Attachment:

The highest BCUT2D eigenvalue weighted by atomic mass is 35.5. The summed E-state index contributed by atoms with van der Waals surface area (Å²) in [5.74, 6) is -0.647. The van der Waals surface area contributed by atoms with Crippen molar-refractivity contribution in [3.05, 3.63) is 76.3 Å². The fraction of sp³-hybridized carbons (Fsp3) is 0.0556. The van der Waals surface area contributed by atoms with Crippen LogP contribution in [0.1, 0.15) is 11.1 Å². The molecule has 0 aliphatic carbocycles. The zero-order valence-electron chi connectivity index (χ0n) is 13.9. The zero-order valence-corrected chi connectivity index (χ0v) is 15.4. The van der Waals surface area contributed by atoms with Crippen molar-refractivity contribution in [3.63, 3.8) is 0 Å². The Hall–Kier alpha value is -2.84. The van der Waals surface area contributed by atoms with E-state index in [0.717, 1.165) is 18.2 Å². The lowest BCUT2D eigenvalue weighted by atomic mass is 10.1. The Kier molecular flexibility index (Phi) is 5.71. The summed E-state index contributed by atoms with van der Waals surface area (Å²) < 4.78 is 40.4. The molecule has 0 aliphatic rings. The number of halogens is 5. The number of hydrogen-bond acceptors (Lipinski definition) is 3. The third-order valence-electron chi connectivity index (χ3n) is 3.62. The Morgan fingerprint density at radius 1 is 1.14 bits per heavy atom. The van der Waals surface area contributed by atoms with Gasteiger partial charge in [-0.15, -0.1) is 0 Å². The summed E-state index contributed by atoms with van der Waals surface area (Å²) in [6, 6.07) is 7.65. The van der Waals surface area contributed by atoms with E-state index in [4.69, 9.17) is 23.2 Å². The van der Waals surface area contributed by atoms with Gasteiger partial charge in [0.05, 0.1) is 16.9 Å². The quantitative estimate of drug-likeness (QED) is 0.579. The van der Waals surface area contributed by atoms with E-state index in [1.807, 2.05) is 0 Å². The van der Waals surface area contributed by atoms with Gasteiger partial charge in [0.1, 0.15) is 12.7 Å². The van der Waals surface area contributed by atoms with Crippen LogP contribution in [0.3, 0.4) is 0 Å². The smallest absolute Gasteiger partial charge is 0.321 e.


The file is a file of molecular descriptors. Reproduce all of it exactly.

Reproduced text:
The highest BCUT2D eigenvalue weighted by atomic mass is 35.5. The summed E-state index contributed by atoms with van der Waals surface area (Å²) in [5.74, 6) is -0.647. The van der Waals surface area contributed by atoms with Crippen molar-refractivity contribution in [3.05, 3.63) is 76.3 Å². The fraction of sp³-hybridized carbons (Fsp3) is 0.0556. The van der Waals surface area contributed by atoms with Crippen LogP contribution in [0.1, 0.15) is 11.1 Å². The molecule has 0 aliphatic carbocycles. The zero-order valence-electron chi connectivity index (χ0n) is 13.9. The zero-order valence-corrected chi connectivity index (χ0v) is 15.4. The van der Waals surface area contributed by atoms with Crippen molar-refractivity contribution in [3.63, 3.8) is 0 Å². The Hall–Kier alpha value is -2.84. The van der Waals surface area contributed by atoms with E-state index in [0.717, 1.165) is 18.2 Å². The lowest BCUT2D eigenvalue weighted by atomic mass is 10.1. The Kier molecular flexibility index (Phi) is 5.71. The summed E-state index contributed by atoms with van der Waals surface area (Å²) < 4.78 is 40.4. The molecule has 0 aliphatic rings. The number of halogens is 5. The number of hydrogen-bond acceptors (Lipinski definition) is 3. The third-order valence-electron chi connectivity index (χ3n) is 3.62. The Morgan fingerprint density at radius 1 is 1.14 bits per heavy atom. The van der Waals surface area contributed by atoms with Gasteiger partial charge in [-0.15, -0.1) is 0 Å². The summed E-state index contributed by atoms with van der Waals surface area (Å²) in [6, 6.07) is 7.65. The van der Waals surface area contributed by atoms with E-state index in [4.69, 9.17) is 23.2 Å². The van der Waals surface area contributed by atoms with Gasteiger partial charge in [0.05, 0.1) is 16.9 Å². The quantitative estimate of drug-likeness (QED) is 0.579. The van der Waals surface area contributed by atoms with E-state index in [1.807, 2.05) is 0 Å². The van der Waals surface area contributed by atoms with Gasteiger partial charge in [0.1, 0.15) is 12.7 Å². The van der Waals surface area contributed by atoms with Crippen LogP contribution in [0.3, 0.4) is 0 Å². The smallest absolute Gasteiger partial charge is 0.321 e.